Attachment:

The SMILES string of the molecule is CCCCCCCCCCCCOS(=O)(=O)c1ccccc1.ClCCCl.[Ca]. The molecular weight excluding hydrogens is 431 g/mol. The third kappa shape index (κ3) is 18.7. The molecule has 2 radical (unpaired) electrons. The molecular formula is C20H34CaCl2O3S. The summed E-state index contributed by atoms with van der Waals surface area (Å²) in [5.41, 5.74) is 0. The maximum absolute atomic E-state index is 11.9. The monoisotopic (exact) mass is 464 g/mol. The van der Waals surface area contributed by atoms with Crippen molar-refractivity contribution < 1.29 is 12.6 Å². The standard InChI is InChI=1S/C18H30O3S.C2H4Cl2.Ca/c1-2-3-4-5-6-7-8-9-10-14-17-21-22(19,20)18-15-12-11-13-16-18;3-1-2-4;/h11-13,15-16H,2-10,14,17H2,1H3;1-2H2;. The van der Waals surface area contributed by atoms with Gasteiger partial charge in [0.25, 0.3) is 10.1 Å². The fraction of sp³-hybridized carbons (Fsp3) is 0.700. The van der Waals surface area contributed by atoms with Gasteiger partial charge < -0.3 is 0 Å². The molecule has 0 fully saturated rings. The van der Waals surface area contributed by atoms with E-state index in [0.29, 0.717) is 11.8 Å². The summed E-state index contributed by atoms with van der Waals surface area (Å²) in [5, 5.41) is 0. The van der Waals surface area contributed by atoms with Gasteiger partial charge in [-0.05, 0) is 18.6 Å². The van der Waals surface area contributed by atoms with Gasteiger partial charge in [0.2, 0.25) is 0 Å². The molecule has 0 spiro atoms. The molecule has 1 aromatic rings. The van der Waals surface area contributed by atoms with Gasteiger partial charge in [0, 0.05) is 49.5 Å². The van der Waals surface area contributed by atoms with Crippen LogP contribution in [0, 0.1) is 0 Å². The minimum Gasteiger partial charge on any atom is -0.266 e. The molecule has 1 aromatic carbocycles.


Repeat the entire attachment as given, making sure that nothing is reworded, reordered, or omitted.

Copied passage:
The SMILES string of the molecule is CCCCCCCCCCCCOS(=O)(=O)c1ccccc1.ClCCCl.[Ca]. The molecular weight excluding hydrogens is 431 g/mol. The third kappa shape index (κ3) is 18.7. The molecule has 2 radical (unpaired) electrons. The molecular formula is C20H34CaCl2O3S. The summed E-state index contributed by atoms with van der Waals surface area (Å²) in [5.41, 5.74) is 0. The maximum absolute atomic E-state index is 11.9. The monoisotopic (exact) mass is 464 g/mol. The van der Waals surface area contributed by atoms with Crippen molar-refractivity contribution < 1.29 is 12.6 Å². The standard InChI is InChI=1S/C18H30O3S.C2H4Cl2.Ca/c1-2-3-4-5-6-7-8-9-10-14-17-21-22(19,20)18-15-12-11-13-16-18;3-1-2-4;/h11-13,15-16H,2-10,14,17H2,1H3;1-2H2;. The van der Waals surface area contributed by atoms with Gasteiger partial charge in [0.25, 0.3) is 10.1 Å². The fraction of sp³-hybridized carbons (Fsp3) is 0.700. The van der Waals surface area contributed by atoms with Gasteiger partial charge < -0.3 is 0 Å². The molecule has 0 fully saturated rings. The van der Waals surface area contributed by atoms with E-state index in [0.29, 0.717) is 11.8 Å². The summed E-state index contributed by atoms with van der Waals surface area (Å²) in [5, 5.41) is 0. The van der Waals surface area contributed by atoms with Gasteiger partial charge in [-0.05, 0) is 18.6 Å². The van der Waals surface area contributed by atoms with Gasteiger partial charge in [0.2, 0.25) is 0 Å². The molecule has 0 spiro atoms. The molecule has 1 aromatic rings. The van der Waals surface area contributed by atoms with Gasteiger partial charge in [0, 0.05) is 49.5 Å². The van der Waals surface area contributed by atoms with Crippen LogP contribution in [0, 0.1) is 0 Å². The minimum Gasteiger partial charge on any atom is -0.266 e. The molecule has 1 aromatic carbocycles.